China has long stood as the textbook example of unhealthy demographics. Implemented in 1979, the one-child policy has resulted in an increasingly top-heavy population pyramid, a declining birth rate well below replacement levels and, due to cases of infanticide which led to eventual exceptions allowing a second child for farmers if the first was a girl, a population of men 35 million larger than that of women. The policy has slowly been revised to be looser with the Chinese Communist Party (CCP) calling for a three-child cap this week, but due to a cultural shift in attitude towards children under the policy, as well as economic trends, it is doubtful much real change can be made. Official census numbers put the fertility rate (births per woman of child-bearing age) at 1.3 which is significantly lower than the 2.1 replacement rate. While estimates vary, some studies project China’s population will be cut in half by 2100.
The impacts of China’s demographic problems have already been felt by the People’s Liberation Army (PLA). An open report from 2012 found that around 70% of Chinese soldiers come from one-child families with the numbers being even higher for combat troops. In recent years, the military has expanded its efforts to recruit women and lowered requirements for fitness, weight, height and eyesight. With the army finding it hard to attract the increasingly urban and well-educated youth population, adjustments had to be made. These extend from a wider access to psychologists to loosening regulations on smartphone use.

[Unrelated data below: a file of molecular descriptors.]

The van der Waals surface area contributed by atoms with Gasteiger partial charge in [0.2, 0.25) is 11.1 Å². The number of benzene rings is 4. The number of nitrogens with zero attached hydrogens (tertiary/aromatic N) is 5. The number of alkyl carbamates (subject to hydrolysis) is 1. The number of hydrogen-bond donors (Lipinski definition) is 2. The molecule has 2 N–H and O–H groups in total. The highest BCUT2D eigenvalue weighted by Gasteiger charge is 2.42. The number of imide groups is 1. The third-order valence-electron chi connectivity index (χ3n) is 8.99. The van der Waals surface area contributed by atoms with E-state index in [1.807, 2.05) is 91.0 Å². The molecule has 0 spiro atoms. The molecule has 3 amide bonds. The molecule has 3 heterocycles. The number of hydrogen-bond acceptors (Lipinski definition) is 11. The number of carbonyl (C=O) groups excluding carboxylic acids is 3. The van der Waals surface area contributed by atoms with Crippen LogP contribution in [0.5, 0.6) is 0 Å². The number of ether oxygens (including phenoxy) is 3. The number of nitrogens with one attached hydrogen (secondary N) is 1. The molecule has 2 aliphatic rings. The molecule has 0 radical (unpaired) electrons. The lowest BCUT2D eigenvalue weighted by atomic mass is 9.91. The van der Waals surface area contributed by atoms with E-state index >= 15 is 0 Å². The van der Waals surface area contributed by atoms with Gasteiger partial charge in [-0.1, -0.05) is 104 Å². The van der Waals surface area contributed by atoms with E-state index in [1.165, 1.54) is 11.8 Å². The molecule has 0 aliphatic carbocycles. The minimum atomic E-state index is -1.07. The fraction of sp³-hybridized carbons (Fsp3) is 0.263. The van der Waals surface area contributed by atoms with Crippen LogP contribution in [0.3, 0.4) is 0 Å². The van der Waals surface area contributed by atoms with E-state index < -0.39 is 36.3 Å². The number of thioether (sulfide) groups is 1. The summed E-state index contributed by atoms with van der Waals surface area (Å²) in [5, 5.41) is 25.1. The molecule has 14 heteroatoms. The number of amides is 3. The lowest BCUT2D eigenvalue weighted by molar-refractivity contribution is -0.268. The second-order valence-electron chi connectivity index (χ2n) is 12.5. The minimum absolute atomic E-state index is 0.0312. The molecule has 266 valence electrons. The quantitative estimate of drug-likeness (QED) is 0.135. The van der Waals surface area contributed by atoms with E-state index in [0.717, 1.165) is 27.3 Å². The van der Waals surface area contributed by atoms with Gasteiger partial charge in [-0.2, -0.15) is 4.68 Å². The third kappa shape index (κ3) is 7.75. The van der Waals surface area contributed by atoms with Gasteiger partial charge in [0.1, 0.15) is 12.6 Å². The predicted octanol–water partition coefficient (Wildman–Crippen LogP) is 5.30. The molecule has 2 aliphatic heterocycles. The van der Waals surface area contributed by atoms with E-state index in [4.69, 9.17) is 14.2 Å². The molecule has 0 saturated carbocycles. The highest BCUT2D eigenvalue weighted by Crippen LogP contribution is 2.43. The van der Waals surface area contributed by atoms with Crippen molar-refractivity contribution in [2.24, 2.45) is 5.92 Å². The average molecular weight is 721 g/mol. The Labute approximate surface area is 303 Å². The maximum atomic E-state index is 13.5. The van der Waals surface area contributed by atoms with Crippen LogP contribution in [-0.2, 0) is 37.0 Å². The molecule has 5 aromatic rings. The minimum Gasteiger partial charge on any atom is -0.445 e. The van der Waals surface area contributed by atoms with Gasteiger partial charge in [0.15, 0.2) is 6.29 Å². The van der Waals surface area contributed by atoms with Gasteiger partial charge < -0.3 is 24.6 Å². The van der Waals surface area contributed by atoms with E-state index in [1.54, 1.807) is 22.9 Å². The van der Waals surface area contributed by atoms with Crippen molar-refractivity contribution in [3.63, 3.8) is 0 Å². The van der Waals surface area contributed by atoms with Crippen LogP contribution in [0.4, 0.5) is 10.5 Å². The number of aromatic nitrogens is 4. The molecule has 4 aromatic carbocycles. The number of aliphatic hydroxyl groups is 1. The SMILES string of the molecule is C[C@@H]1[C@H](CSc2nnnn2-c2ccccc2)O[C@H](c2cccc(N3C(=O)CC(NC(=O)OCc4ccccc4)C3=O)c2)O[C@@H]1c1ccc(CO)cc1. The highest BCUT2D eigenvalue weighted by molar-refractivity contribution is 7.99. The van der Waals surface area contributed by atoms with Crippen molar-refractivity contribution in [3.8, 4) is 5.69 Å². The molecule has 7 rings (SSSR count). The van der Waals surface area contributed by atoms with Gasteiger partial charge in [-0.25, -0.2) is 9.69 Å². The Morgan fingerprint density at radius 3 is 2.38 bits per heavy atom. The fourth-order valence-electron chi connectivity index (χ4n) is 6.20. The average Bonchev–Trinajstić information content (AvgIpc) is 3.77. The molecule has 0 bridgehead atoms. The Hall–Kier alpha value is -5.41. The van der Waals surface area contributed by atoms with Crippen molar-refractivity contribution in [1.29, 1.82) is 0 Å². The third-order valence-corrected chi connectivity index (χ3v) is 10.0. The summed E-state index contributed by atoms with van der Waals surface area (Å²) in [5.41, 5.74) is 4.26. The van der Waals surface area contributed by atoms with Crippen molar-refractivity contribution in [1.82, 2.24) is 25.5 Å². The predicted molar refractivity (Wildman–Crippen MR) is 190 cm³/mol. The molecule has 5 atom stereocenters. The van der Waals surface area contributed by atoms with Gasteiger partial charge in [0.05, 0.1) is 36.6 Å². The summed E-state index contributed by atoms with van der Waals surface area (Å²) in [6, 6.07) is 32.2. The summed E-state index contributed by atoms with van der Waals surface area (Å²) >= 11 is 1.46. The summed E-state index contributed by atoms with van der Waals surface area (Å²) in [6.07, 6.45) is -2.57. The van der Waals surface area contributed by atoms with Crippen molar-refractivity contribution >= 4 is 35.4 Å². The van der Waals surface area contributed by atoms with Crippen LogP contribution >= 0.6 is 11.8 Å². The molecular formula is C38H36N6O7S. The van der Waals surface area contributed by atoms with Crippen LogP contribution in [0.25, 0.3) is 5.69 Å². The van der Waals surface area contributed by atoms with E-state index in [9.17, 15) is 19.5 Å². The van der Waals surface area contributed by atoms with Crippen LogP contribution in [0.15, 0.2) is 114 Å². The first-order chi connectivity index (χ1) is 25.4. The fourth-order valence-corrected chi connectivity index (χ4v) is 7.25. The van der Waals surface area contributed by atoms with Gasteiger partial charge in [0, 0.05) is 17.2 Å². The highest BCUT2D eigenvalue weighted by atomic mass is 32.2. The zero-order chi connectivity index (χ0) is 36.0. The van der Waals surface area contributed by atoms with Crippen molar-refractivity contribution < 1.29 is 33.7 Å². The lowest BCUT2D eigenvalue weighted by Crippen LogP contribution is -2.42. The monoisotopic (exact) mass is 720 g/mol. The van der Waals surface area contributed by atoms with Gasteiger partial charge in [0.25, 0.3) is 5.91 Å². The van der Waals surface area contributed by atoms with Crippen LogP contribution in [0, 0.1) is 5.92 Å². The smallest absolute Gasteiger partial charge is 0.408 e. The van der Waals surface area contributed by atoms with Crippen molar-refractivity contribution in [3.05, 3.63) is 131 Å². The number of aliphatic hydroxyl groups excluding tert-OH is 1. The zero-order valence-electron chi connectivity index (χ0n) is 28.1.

China is not the only country to face recruitment challenges and the manpower problems has not yet been described as critical but it will unavoidably only get worse over the coming years and decades. Perhaps the issue will not be as critical for a future, more autonomous-tech-reliant force but with the extent of the demographic decline it is very unlikely that the PLA will feel the aftershocks of the 1979 one child policy lightly.